* The O?Farrell government should identify and recognise the savings put forward by the Australian Solar Energy Society regarding an overestimate of nearly $300 million from basing electricity produced by panels in NSW on Northern Territory figures. The state government should also consider the potential for distributed energy to make substantial savings in the need for expensive infrastructure upgrades. I don?t believe this significant saving has been taken into account.
* The above savings should allow the state government to honour all existing contracts
* The state government should legislate a 1:1 FIT for household solar photovoltaic cells, guaranteed for the lifetime of that installation (households should be paid the same amount of money for the electricity they put into the grid from solar panels, as they pay for electricity).
* The government should also acknowledge that the significant cause of rising electricity prices is the need to replace poles and wires ($42 billion over 5 years) not the Solar Benefit Scheme (less than $1.9 billion over 5 years).

172 members of the audience voted for Mr Constance to take the resolutions to the Stage 2 Solar Summit, 2 voted against.

Unfortunately the state government unexpectedly canceled last Monday?s planned stage 2 Solar Summit, leaving the solar industry in no-man?s land. Equally unexpectedly, O’Farrell announced on Tuesday that retrospective changes to the FIT had been abandoned, meaning the 60 tariff remains intact.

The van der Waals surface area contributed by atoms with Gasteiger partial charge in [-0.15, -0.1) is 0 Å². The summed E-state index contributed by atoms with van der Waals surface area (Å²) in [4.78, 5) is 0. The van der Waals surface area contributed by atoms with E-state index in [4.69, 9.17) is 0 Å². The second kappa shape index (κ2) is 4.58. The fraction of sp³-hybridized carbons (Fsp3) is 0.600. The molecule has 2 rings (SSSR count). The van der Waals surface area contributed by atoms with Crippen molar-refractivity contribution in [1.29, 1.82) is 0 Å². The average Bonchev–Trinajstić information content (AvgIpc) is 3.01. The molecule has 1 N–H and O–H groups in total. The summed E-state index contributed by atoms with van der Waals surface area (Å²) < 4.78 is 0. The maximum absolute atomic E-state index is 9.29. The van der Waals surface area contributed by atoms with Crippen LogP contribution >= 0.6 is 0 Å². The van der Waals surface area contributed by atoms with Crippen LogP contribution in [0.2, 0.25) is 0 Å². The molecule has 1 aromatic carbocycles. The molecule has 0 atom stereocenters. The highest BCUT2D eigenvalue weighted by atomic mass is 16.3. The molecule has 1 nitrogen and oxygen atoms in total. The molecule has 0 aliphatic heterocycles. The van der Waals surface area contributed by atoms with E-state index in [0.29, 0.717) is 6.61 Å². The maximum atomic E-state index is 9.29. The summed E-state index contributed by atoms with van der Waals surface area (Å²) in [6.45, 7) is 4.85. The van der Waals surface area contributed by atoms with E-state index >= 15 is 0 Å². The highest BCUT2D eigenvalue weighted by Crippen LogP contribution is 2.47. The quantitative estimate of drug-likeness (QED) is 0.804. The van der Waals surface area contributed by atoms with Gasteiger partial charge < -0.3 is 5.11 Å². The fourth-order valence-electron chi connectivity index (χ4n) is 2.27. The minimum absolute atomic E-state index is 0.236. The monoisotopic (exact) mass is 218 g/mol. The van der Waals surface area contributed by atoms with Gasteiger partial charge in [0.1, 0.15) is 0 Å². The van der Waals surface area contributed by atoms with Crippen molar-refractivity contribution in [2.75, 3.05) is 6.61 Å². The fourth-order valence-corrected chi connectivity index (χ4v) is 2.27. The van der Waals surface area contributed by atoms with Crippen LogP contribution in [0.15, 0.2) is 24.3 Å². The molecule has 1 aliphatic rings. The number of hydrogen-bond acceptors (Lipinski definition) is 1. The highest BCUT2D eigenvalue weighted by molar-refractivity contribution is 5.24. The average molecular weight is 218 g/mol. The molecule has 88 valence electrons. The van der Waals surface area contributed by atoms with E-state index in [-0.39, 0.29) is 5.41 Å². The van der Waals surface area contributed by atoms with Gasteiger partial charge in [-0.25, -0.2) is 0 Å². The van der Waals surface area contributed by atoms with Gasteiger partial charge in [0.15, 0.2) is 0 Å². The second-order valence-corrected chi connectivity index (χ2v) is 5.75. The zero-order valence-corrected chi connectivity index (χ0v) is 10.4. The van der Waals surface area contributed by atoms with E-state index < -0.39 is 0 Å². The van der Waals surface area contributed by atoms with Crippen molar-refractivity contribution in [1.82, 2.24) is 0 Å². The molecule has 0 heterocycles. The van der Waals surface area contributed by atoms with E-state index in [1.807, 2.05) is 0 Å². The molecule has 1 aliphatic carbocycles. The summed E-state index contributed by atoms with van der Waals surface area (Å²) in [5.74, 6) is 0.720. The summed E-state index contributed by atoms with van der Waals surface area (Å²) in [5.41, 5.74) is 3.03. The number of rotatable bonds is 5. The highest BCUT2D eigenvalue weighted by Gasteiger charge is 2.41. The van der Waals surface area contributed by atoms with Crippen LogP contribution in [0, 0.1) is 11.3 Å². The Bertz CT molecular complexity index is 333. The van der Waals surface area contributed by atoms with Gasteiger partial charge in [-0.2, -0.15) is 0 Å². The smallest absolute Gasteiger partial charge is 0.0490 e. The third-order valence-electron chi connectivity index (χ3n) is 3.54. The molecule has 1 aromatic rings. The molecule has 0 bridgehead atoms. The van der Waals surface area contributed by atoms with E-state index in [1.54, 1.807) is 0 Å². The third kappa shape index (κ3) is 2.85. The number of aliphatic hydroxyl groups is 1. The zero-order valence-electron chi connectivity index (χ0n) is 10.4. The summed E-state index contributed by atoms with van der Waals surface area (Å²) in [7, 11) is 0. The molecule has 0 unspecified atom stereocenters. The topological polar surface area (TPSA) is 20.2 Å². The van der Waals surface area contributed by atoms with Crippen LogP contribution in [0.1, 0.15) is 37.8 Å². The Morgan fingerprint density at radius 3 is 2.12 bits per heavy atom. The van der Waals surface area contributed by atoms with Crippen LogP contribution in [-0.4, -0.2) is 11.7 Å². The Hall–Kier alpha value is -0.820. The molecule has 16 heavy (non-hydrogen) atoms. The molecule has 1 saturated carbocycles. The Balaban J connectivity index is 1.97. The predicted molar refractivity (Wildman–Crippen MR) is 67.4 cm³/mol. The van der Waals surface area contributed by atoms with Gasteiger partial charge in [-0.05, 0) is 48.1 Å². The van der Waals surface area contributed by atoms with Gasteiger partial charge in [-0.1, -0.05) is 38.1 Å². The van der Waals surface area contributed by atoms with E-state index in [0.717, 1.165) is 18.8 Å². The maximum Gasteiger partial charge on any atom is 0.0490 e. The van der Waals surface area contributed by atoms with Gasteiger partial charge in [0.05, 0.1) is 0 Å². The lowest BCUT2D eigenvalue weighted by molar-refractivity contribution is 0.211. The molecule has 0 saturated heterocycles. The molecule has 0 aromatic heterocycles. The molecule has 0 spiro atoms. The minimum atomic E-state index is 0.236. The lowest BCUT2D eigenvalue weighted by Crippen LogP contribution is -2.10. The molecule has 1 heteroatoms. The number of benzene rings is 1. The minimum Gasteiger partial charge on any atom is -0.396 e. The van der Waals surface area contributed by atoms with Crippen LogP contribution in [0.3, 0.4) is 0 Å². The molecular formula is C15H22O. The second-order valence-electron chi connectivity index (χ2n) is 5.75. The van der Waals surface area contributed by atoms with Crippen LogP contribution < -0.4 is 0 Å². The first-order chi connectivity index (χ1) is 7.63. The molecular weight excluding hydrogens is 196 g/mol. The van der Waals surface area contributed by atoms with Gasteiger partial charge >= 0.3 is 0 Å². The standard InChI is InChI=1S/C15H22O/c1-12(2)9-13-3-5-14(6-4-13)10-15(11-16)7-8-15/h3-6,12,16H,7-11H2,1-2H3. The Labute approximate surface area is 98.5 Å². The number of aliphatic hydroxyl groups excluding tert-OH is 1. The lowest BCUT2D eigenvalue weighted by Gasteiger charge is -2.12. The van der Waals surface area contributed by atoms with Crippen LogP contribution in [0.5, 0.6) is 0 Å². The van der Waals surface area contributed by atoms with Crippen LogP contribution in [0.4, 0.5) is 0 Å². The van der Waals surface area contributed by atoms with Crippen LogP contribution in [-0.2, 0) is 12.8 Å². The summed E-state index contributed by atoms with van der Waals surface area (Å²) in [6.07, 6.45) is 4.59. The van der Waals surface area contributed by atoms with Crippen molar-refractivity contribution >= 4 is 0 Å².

This is great news for those who have already purchased solar panels, but is not so good for those planning solar into the future. The O’Farrell government is standing by its decision to axe the Solar Benefit Scheme (at this stage). That means there is no FIT which means that if you purchase solar cells after April 2011, you will be paid nothing for the electricity you generate.

The solar energy industry remains in limbo, anxiously awaiting the outcome of the stage 2 solar summit to see if the NSW government will come up with a strategic approach for a viable industry into the future.
Matthew Nott

What’s Fair?

The highest proportion of people who purchase solar PV are elderly and low income.

The scrapping of the solar bonus scheme raises the question of fairness. Mr Constance has pointed out that ?some 90 per cent of people were subsidising the almost 10 per cent who had solar panels.?

There is of course another way of looking at this. The 10 per cent with solar panels have invested a considerable amount of money in solar, which significantly reduces their household emissions. The reduction in emissions is benefiting the 90 per cent who have not invested in solar technology, when you put this into a climate change context.

So who is being treated unfairly?

To answer that question we need to know what impact the solar benefit scheme had on electricity prices? I have heard many different figures. Mr O?Farrell said if nothing was done the cost to family power bills would be about $170 over the five years to 2016. That amounts to $34 per year. That equates to about one cappuccino per household per month.

The Independent Pricing and Regulatory Tribunal (IPART) recently released a report outlining the planned price hikes for NSW. On 1 July, 2011 the average cost of power across NSW will increase by 18%.

Two thirds of the projected price increases are due to investment in poles and wires. Network upgrades continue to be the main driver of electricity price increases in Australia, not renewable energy.

Scrapping the Solar Benefit Scheme will have two problems. The first is that it will do very little to control rising household electricity bills. The second is that the damage done to the solar industry will make solar panels more difficult to afford, which will make it increasingly difficult for people to cope with electricity price hikes. It is worth pointing out that a high percentage of people investing in solar are pensioners and low-income households.

The Solar Benefit Scheme may be unfair to some, but scrapping it is unfair to all.

Matthew Nott